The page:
Get Your Pre‑teen’s Vaccines on Schedule
Doctors recommend that all pre-teens ages 11 and 12 get important vaccines (also called shots or immunizations) to protect against serious diseases. Getting your child vaccinated also protects other people in your community who may not be able to get vaccines.
Which vaccines does my child need?
All pre-teens need to get the following vaccines.
This vaccine protects against types of meningococcal disease, including meningitis. Meningitis is a very serious infection of the tissue around the brain and spinal cord. Kids need their first dose at age 11 or 12 and a booster shot at age 16. Learn more about meningococcal vaccine.
This vaccine protects against HPV (human papillomavirus), which can cause several types of cancer. The HPV vaccine is given as a series of shots over several months, starting at age 11 or 12. Learn more about the HPV vaccine.
Tdap booster shot
This vaccine protects against tetanus, diphtheria, and whooping cough (pertussis). It's a single shot that's given to pre-teens at age 11 or 12. Learn more about the Tdap vaccine.
Yearly flu vaccine
Getting the flu vaccine every year is the best way to protect against the flu. Learn more about the flu vaccine.
The Centers for Disease Control and Prevention (CDC) also recommends that children age 6 months and older also get vaccinated against COVID-19. Learn more about COVID-19 vaccines for kids and teens.
Check out this vaccine schedule to learn more.
It’s important for your pre-teen to get all recommended vaccines.
Each vaccine protects your pre-teen from different diseases. And each vaccine usually requires more than 1 dose. For the best protection, your pre-teen needs to get every dose of each vaccine. If they miss a dose, they may not be protected.
Why Vaccines Are Important
Why does my child need these vaccines?
Vaccines protect your child from serious — and even deadly — diseases. For example:
- Meningococcal disease can cause brain damage, hearing and vision problems, and the loss of an arm or leg — and it can even be deadly
- Tetanus can cause muscle spasms, breathing problems, paralysis (loss of muscle function), and death
- HPV can cause several types of cancers later in life
Some serious diseases can spread easily from person to person, like the flu and whooping cough.
As kids get older, some of their childhood vaccines begin to wear off. That's why it's important to get the Tdap booster. Also, pre-teens and teens are at increased risk for some diseases as they get older, like meningococcal disease and HPV infections.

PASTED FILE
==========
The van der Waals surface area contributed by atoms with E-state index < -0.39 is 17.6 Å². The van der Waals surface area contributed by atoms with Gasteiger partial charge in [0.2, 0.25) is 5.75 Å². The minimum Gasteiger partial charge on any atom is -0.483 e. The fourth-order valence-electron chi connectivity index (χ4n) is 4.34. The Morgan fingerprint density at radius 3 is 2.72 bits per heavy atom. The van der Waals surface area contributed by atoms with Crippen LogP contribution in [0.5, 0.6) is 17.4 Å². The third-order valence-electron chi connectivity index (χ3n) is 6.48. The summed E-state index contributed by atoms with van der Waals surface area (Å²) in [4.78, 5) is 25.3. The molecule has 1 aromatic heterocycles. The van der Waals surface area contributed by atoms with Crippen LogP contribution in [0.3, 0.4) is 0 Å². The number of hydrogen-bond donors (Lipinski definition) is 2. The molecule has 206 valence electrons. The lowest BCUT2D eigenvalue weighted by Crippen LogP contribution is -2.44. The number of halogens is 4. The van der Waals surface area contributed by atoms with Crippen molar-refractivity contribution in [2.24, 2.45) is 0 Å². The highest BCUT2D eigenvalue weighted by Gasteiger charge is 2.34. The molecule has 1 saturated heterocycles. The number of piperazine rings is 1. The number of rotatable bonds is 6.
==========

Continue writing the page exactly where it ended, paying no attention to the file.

It’s important for every child to get vaccines.
Thanks to vaccines, many serious childhood diseases that used to be common are now rare. But the bacteria and viruses (germs) that cause these diseases are still around.
Each person who isn't vaccinated can get sick themselves — or spread those germs to other people.
Safety and Side Effects
Are there any side effects from these vaccines?
Side effects from vaccines are usually mild and go away after a few days. The most common side effect is pain or redness where the child got their shot. Many children don’t have any side effects at all.
Vaccines are very safe.
Vaccines go through a careful testing process before doctors start giving them to people. Also, CDC and the Food and Drug Administration (FDA) continue to track vaccines to make sure they’re safe. The chance that a vaccine will cause a serious problem is very small.
See a Doctor
You can protect your pre-teen’s health by making sure they get all recommended vaccines.
Schedule a checkup for your pre-teen.
The meningococcal, HPV, and Tdap vaccines are given during your child’s yearly checkup at age 11 or 12. If your child is older but didn’t get these vaccines, it’s not too late. Make an appointment with the doctor to get them now.
Many states require that pre-teens get their meningococcal and Tdap shots before they start school.
You may not even need to make an appointment to get your child the yearly flu vaccine. You can get a flu vaccine at a health clinic, pharmacy, or your local health department. If you’re not sure where to start, call your child’s doctor or your local health department.
Tell the doctor about bad reactions.
Serious side effects after getting a vaccine — like a severe allergic reaction — are very rare. If your child or another family member has ever had a bad reaction to a vaccine in the past, tell the doctor before your child gets a vaccine.
Pay extra attention to your child for a few days after they get a vaccine. If you see something that worries you, call your child’s doctor.
Cost and Insurance
What about cost?
Under the Affordable Care Act, insurance plans must cover recommended vaccines for kids. Depending on your insurance plan, you may be able to get your pre-teen’s vaccines at no cost to you. Check with your insurance company to find out what’s included in your plan.
If you don’t have insurance, you can still get your pre-teen’s vaccines:
- Find out if your child qualifies for free vaccines
- Find a free or low-cost vaccination program in your state
- Find a health center near you and ask about vaccines
To learn more, check out these resources:
Content last updated July 29, 2022
This information on vaccines for pre-teens was adapted from materials from the Centers for Disease Control and Prevention.
Justin Mills, M.D., M.P.H., F.A.A.P
Medical Officer, U.S. Preventive Services Task Force Program
Center for Evidence and Practice Improvement
Agency for Healthcare Research and Quality